Big 5, not a typology

Sometimes seen as a typology, the big five, or the five factor model, is one of the most scientifically accepted personality assessment out there. Rather than dividing people in to different types, it’s a trait model, that from five different, independent traits assesses the personality of someone. Openness, conscientiousness, extraversion, agreeableness and neuroticism.

One of the biggest differences from the typology systems that are based on Jung’s work, is that big 5 doesn’t divide people into specific types. While it’s sometimes used like that, with one letter symbolizing the side of the scale you fall on, it’s supposed to be five independent scales. These scales exists on a normal distribution curve, and are independent of each other.


The first of the scales in the acronym that is sometimes used: OCEAN. Openness is above all an openness to ideas and different perspectives, something that lies beyond the perspective we already have. A low degree of openness means that you’re more comfortable staying with what you’re familiar with, and unconventional ideas. A high degree of openness on the other hand means a higher ability to deal with this, and even a preference for it. A downside with high openness is that they usually don’t pay attention to routine, and there’s a tendency to be stuck in the clouds.


This scale is about ones approach to work. Someone that is high on the scale is dutiful and responsible, doing what they have to do, what has to be done, even if it’s unpleasant in the moment. They have a need to be organized, both their external environment, their time, and their mind. Someone that is high on the scale is responsible, and tends to excel in administrative positions. One downside of it though, is when it comes to initiating change. Research that has been made on the tendency to initiate strategic changes in a company, leaders with high conscientiousness excelled at seeing the change through, but usually didn’t take imitative to make it happen.


Some parts of this scale is intuitive and applies to how we usually see extraversion, and some is a bit more rare. People with a high level of extraversion are excitable and expressive, more at ease with a people-based environment or profession. But it also has to do with assertiveness. Those that are high on the scale are more likely, and more comfortable with, asserting themselves, both personally and at the job.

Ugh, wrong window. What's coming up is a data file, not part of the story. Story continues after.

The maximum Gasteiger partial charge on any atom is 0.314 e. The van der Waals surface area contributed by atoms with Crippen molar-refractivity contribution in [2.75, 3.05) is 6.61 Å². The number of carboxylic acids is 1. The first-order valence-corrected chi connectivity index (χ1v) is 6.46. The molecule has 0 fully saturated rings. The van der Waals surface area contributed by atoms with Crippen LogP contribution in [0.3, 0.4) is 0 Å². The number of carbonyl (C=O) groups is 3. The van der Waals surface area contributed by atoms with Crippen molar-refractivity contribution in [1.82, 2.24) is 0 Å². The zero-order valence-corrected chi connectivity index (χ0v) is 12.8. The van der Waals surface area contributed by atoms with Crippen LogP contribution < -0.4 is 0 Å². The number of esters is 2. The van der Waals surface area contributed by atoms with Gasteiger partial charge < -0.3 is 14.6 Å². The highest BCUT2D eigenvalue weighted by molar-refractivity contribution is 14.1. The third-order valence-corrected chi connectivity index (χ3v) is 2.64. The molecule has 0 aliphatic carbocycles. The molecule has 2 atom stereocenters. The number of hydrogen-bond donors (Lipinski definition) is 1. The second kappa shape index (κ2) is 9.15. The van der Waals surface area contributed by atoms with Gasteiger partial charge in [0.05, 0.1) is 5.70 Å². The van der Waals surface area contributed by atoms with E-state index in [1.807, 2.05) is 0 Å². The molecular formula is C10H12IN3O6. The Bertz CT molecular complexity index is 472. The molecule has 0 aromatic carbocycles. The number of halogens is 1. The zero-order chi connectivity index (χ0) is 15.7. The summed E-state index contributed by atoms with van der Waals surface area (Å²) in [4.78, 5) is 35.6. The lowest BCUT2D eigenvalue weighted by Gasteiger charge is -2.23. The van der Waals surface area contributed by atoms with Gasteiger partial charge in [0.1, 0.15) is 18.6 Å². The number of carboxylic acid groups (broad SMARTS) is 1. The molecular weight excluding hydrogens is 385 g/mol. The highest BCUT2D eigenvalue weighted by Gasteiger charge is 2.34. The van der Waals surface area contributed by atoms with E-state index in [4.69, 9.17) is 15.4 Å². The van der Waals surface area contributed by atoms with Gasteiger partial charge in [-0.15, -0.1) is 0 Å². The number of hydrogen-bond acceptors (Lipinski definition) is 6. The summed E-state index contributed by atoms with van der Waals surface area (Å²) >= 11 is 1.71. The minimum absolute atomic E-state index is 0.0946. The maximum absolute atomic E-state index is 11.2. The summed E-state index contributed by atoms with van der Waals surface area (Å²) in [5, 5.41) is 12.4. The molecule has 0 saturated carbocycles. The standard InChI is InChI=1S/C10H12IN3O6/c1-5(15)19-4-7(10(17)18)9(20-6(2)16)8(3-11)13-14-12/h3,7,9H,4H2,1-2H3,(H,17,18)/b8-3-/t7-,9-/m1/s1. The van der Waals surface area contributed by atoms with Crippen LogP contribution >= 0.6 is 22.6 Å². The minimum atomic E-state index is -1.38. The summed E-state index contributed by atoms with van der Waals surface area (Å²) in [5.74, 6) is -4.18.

This has both to do with the trust to people around you, and how well you get along with other people. People high on the scale are more trusting, more altruistic, and more focused and attuned to the welfare of other people. When someone is low on the scale, on the other hand, they are more egoistical, focusing on their own advancement, and tends to distrust information coming from external sources. The downside with a high level of agreeableness is that they tend to be less comfortable doing the dirty work that often has to be done to climb a career, as they are possibly too focused on the relationships with those around them.


The only scale that is generally seen as a bad thing to be high in. It’s about how sensitive someone is to negative emotions and stress. When neuroticism is high, the person tends to be more anxious, more depressed, and more likely to get stressed by something. When it’s low on the other hand, we can find a person that is stable and “stoic”. In research about leadership, neuroticism is the best indicator of both whether someone will become a leader or not, and whether they will do a good job. Across the globe, this seemed to be the only consistent trait, where leaders ideally will have as low neuroticism as possible, especially leaders that are involved in extreme situations.

Big 5 and MBTI?

There has been research made on the correlation between the big 5 and MBTI (though only the official, dichotomy based MBTI). They describe four of the five scales as having a high correlation, with neuroticism the only one that doesn’t have an equivalent. Openness is correlated with intuition, conscientiousness with judging types, extraversion with extraversion, and agreeableness with a preference for feeling. They do however cover different things, as big 5 is measuring behavior, while MBTI is about a preference.




Leave a Reply

Your email address will not be published. Required fields are marked *